Monday, July 30, 2007

Building the "American Machine"

posted by Jim Lantz
Writer/Director, American Machine

Starry Night Productions and The Flynn Center present Jim Lantz's newest play, American Machine, in FlynnSpace September 25 through October 7.

Lantz is keeping friends updated about the play's progress through a series of e-newsletters, portions of which he has graciously allowed the FlynnBlog to reprint.

The following excerpts are from Lantz's July 29 e-newsletter, in which he shares some insights into the day-to-day challenges of producing an independent play and reminds theatergoers about Starry Night's opening night benefit for The Burlington Schools' Food Project. For even more information, visit American Machine's website.

What's our play about?

Part parable on the American dream, part cautionary tale taken from the headlines, American Machine tells the story of a great factory that once made parts for classic American cars. As a makeshift family of six friends come together each night to work, they're soon faced with rumors that their employer will be downsizing—or even closing altogether. As they begin working on a new order—making buckets and mops for Wal-Mart—the prospect of being split up looms before them, and their dedication to the once-proud factory is put to the test.

Where are we now?

Cast ... After months of auditions that have taken us from the far reaches of Vermont to Ellenville, New York, (where the TV antennae was invented, and Flynn Marketing Manager Lani Stack's familial seat), we're proud to announce our all-Vermont cast. We're glad to welcome back actors Dennis McSorley and Colin Cramer, who were part of The Bus [Lantz's last play, which was presented in FlynnSpace last fall]. As well as welcoming three very talented actresses joining us, Bridget Butler, Teresa Lorenco, and Chris Caswell. Seth Jarvis, who directed The Bus, is also a talented actor and has joined the cast, too.

... We've started building our sets which includes part of a working injection molding machine. We plugged it in last night—and it works! Normally an injection molding machine is about the size of a Winnebego and weighs tons, but between a set animator at the Shakespeare Theatre in D.C.; (thank you, St. Mike's grad Mark Prey); a plastics factory in Virginia, (thank you Valley Industrial Plastics); and a talented student from Cooper Union, (thank you Sam Rudy), our machine will be less imposing as we place it behind an open stage door to fit nicely onstage at FlynnSpace.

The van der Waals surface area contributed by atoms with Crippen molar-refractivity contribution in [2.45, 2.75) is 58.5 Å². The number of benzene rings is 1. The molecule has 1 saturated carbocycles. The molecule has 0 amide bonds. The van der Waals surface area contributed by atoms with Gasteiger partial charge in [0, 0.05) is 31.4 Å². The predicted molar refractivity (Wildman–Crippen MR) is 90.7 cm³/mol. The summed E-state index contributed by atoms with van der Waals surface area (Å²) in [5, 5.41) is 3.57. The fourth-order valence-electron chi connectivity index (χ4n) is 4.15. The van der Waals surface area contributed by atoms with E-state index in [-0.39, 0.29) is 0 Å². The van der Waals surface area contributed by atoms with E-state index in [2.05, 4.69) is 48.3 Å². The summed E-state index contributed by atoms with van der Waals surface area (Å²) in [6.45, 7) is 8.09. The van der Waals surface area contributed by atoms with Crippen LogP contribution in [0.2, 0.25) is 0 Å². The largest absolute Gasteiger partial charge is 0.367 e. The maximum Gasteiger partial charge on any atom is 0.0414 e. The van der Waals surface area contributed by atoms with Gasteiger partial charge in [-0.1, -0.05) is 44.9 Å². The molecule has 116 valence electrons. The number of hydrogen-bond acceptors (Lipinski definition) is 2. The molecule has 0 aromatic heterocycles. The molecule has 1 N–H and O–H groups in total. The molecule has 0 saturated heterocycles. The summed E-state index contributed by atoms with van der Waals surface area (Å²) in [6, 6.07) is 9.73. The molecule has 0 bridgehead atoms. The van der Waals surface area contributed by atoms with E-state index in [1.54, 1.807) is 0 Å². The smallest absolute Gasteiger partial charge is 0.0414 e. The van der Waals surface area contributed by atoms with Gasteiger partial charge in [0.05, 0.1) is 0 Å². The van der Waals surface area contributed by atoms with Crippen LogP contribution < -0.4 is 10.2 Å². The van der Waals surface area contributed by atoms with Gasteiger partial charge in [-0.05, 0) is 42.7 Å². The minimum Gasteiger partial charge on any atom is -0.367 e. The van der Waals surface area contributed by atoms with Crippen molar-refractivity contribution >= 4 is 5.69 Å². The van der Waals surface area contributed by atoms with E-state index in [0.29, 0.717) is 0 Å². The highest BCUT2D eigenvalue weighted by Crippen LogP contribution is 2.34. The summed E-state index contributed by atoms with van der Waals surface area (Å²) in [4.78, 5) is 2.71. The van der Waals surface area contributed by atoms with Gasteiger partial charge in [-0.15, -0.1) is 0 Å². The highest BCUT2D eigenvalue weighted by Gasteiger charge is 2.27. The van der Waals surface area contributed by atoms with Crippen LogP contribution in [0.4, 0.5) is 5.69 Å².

... It's hard to believe it's only eight weeks to the opening of our play, so rehearsing has already become part of our weekly ritual. We've moved to our permanent rehearsal home at The Soda Plant, (thank you Steve Conant!).

... By far the toughest part of putting on a play is raising our budget. We're lucky to live in a community where the arts are so generously supported, (for instance, I can't imagine producing The Bus in, say, Lubbock, Texas). ... As an independent production, our budget comes completely from corporate and individual sponsorships. So far, we've raised about half of our budget, but we've still got a long ways to go. If you'd like to become a sponsor of American Machine, shoot us an e-mail and we'll show you how!

Opening Night Benefit for Burlington Schools' Food Project
See a play and support a great cause! ... On Tuesday evening, September 25, the opening night performance of American Machine will benefit The Burlington Schools' Food Project100% of all proceeds from this show will go to the project to support healthy fruits and vegetables for students at Burlington schools and to support CSA farm shares for food service employees at Burlington school cafeterias.

Tickets for the benefit are $15 and may be purchased at City Market in Burlington after September 1. For more information, visit American Machine's website.

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